Education, Addiction and School Safety Bills to be Filed in Upcoming Legislative Session
NASHVILLE, TN (WSMV) - Education, addiction and school safety are big topics expected to be tackled this year in Tennessee.
Many of the bills Tennessee lawmakers are talking about introducing come on the heels of tragedy in the state, including a disturbing case of corporal punishment News 4 exposed.
This past July we met Preston Garcia. His story prompted the Tennessee's Comptroller's office to investigate corporal punishment policies.
Preston has autism. His parents say he was slapped by a teacher while having a meltdown.
The News 4 I-team found that at 60 Tennessee schools, students with special needs are physically punished at higher rates than their peers without disabilities.
One lawmaker is hoping our report will help him do more. Rep. Jason Powell plans to file a bill that would ban corporal punishment for children with disabilities.
In May Powell told us, “I am hoping we can begin the conversation to say this is wrong."
Several bills aimed at combating the opioid epidemic are expected to be introduced this session,
“We really want to make sure this epidemic, what can be done, is on the forefront of our lawmaker's minds when they get ready to go back to their chambers,” said Brett Martin with Addiction Campuses.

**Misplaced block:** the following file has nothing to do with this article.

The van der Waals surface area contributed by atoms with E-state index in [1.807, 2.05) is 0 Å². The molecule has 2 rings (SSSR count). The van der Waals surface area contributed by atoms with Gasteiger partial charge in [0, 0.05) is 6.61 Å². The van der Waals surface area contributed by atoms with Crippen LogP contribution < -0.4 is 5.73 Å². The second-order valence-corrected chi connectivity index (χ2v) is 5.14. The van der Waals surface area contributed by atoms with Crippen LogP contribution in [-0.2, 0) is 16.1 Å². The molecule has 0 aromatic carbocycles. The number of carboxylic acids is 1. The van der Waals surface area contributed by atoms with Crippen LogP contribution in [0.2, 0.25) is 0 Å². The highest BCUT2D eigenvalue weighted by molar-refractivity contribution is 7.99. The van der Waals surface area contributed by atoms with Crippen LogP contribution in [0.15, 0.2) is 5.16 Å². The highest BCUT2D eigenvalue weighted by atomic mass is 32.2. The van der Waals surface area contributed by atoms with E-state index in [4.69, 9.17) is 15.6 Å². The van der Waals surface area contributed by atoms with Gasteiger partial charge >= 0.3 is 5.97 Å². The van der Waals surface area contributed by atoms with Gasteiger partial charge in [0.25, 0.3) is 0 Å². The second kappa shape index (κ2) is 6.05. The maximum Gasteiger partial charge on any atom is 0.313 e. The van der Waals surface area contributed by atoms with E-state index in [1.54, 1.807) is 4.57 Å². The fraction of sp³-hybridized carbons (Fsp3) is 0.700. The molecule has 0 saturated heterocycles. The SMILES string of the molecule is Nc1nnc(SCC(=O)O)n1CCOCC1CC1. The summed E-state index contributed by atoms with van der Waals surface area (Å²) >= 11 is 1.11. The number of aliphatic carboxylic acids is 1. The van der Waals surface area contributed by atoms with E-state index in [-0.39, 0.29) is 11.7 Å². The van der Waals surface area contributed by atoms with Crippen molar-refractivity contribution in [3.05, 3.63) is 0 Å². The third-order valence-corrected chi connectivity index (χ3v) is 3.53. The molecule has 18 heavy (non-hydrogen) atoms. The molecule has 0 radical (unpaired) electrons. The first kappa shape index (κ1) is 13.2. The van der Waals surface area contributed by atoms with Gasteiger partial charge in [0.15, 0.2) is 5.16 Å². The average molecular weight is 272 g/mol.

Martin says 2017 was an even deadlier year than 2016, when 64,000 Americans died from an overdose.
"Let’s make a difference and make 2018 better than 2017,” said Martin.
On a federal level, Addiction Campuses also hopes the FDA will overhaul its opioid policies, and prohibit drug companies from promoting long-term use of opioids as safe and effected for chronic pain.
Another bill that will be filed is one requiring seat belts on school buses. The idea has been tossed around for years, but gained a lot of steam in Tennessee after a Nov. 21, 2016 bus crash that claimed the lives of six children in Chattanooga.
State Rep. Joanne Favors will reintroduce the bill. The law, if passed, could cost $15 million dollars a year.
“Well, you can’t put a cost on life. You can’t do that and so I’ll just continue to say that,” said Favors.
Lawmakers head back to Capitol Hill Jan. 9.
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